Healthcare Blog

Survival Associated With Treatment Vs. Observation Of Localized Prostate Cancer In Elderly Men

May 11, 2017

UroToday- Without randomized trials of treatment vs. observation in elderly men with prostate cancer (CaP), it has been the assumption that these men will succumb to other causes. According to a report in the December 13, 2006 issue of JAMA, this may not be the case and treatment may decrease the risk of prostate cancer death in these men.

The report studies 44,630 men ages 65 to 80 years with well or moderately differentiated CaP diagnosed between 1991 and 1999. The data regarding this cohort was acquired from the SEER database with linking to patient Medicare claims. Poorly differentiated tumors or locally advanced cancers were excluded due to the high risk for progression. Overall survival was defined as the interval from the date of diagnosis to the Medicare documented date of death. Comorbid variable were also evaluated and factored into the analysis, as they could bias towards observation or an increased probability of treatment related complications.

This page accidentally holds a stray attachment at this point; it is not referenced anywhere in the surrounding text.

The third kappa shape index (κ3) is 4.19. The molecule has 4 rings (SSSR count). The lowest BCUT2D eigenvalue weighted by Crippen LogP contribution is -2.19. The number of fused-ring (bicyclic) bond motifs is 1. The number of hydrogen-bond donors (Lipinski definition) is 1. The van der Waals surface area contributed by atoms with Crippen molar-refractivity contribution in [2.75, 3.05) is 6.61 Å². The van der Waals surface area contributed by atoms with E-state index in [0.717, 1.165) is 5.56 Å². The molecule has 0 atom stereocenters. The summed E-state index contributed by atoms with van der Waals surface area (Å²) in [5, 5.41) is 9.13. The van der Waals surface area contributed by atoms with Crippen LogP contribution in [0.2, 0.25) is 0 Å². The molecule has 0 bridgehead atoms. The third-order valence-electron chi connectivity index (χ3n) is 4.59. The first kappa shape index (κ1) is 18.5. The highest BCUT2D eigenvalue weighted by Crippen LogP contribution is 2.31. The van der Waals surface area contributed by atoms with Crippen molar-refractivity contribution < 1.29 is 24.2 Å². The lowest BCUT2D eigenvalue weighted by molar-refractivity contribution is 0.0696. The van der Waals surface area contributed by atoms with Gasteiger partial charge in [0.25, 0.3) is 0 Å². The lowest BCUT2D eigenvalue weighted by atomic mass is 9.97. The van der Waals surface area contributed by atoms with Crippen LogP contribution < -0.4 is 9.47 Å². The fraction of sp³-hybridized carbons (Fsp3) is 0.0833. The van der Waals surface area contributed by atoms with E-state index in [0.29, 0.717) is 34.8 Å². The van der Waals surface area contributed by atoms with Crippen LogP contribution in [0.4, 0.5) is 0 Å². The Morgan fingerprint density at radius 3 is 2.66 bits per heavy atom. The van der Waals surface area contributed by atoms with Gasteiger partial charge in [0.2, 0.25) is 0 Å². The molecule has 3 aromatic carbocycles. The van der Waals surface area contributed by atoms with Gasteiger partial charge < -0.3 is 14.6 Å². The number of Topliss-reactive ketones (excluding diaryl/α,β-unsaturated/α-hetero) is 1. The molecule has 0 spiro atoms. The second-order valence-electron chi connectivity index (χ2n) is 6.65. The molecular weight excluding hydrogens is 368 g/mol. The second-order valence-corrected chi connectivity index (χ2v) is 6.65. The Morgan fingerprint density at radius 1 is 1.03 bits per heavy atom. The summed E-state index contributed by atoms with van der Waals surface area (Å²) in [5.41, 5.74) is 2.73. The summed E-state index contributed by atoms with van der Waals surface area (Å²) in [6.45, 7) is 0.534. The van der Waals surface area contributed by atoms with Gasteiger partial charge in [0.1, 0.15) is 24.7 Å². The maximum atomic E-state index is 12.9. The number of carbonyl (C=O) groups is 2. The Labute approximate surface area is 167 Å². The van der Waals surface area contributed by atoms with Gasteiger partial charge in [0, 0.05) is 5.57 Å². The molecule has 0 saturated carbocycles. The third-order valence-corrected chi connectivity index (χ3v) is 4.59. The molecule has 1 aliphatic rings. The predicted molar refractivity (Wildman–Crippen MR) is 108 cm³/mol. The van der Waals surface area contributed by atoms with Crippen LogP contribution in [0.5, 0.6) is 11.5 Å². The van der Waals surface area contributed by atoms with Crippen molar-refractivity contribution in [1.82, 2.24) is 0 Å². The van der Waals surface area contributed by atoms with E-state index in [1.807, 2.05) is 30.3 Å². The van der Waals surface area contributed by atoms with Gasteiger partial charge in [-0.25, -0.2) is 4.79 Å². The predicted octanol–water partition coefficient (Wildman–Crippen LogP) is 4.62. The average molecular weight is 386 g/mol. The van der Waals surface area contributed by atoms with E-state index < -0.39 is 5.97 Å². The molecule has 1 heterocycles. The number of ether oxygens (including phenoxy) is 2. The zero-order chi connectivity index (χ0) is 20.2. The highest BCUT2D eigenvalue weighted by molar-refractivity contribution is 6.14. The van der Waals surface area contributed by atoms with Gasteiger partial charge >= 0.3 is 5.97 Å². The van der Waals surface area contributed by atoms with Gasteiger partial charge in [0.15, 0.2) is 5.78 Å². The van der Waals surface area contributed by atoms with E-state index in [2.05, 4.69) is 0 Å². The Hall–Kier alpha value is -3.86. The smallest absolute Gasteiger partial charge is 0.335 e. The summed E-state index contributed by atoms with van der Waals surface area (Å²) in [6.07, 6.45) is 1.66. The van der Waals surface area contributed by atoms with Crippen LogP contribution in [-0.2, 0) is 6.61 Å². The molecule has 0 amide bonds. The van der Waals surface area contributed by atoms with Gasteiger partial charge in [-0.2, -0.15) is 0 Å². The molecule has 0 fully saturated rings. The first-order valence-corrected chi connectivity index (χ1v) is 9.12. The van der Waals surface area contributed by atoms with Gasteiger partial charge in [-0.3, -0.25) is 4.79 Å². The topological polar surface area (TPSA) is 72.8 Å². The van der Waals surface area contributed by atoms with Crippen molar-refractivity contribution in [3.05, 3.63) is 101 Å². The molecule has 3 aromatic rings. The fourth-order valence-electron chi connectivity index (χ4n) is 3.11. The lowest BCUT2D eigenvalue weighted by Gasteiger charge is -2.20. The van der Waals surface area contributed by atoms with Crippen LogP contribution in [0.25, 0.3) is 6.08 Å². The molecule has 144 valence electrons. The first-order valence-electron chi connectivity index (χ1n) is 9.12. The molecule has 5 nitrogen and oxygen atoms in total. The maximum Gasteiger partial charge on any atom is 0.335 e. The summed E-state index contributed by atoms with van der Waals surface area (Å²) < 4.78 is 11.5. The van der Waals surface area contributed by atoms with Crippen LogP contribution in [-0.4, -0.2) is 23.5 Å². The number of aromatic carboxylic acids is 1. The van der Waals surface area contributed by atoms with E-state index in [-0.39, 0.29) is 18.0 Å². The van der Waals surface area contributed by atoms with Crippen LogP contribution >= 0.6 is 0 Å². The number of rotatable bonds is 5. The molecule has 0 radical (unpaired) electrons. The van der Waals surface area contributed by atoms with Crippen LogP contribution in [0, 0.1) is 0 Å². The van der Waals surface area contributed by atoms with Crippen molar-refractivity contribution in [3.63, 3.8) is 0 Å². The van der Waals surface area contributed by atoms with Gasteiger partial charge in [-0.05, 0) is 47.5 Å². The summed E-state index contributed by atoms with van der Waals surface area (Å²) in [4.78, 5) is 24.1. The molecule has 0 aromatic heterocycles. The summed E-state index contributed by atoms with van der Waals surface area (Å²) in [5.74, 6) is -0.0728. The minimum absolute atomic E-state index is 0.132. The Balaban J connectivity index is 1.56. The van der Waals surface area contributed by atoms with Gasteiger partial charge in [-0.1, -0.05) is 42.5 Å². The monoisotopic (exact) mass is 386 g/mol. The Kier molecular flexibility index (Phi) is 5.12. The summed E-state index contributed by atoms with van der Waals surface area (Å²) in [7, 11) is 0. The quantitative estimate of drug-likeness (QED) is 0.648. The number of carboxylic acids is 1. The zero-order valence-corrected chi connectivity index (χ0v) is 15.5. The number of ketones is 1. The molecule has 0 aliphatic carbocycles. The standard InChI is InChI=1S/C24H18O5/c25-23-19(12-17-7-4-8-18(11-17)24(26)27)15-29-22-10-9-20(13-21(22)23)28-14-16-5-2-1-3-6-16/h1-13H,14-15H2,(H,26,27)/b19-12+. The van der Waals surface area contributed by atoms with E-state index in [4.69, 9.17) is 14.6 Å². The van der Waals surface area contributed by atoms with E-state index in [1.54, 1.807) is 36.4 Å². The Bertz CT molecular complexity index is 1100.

The patients were divided into 12,608 (28%) in the observation group and 32,022 (72%) in the treatment group. Treatment consisted of surgery or radiation therapy. The study period was 12 years long and 12,302 men (28%) had died; 37% of patients in the observation group and 24% in the treatment group. A proportional hazards model indicated that active treatment was associated with a significant improvement in survival in the overall cohort. This remained so after adjusting for individual co-morbidities. CaP was the cause of death in 314 men in the observation group and 612 men in the treatment group. Median overall survival in the treatment group was 55 months compared to 47 months in the observation group. Treatment was associated with reduced risk of death in men who received either surgery or radiation therapy.

While this report does not replace the need for randomized trials, it does suggest a survival advantage for elderly men with CaP who undergo active treatment. Several ongoing randomized trials are nearing completion and will shed further light onto this dilemma.

Yu-Ning Wong; Nandita Mitra; Gary Hudes; Russell Localio; J. Sanford Schwartz; Fei Wan; Chantal Montagnet; Katrina Armstrong
JAMA 2006; 296:2683-93.

Reviewed by UroToday Contributing Editor Christopher P. Evans, MD

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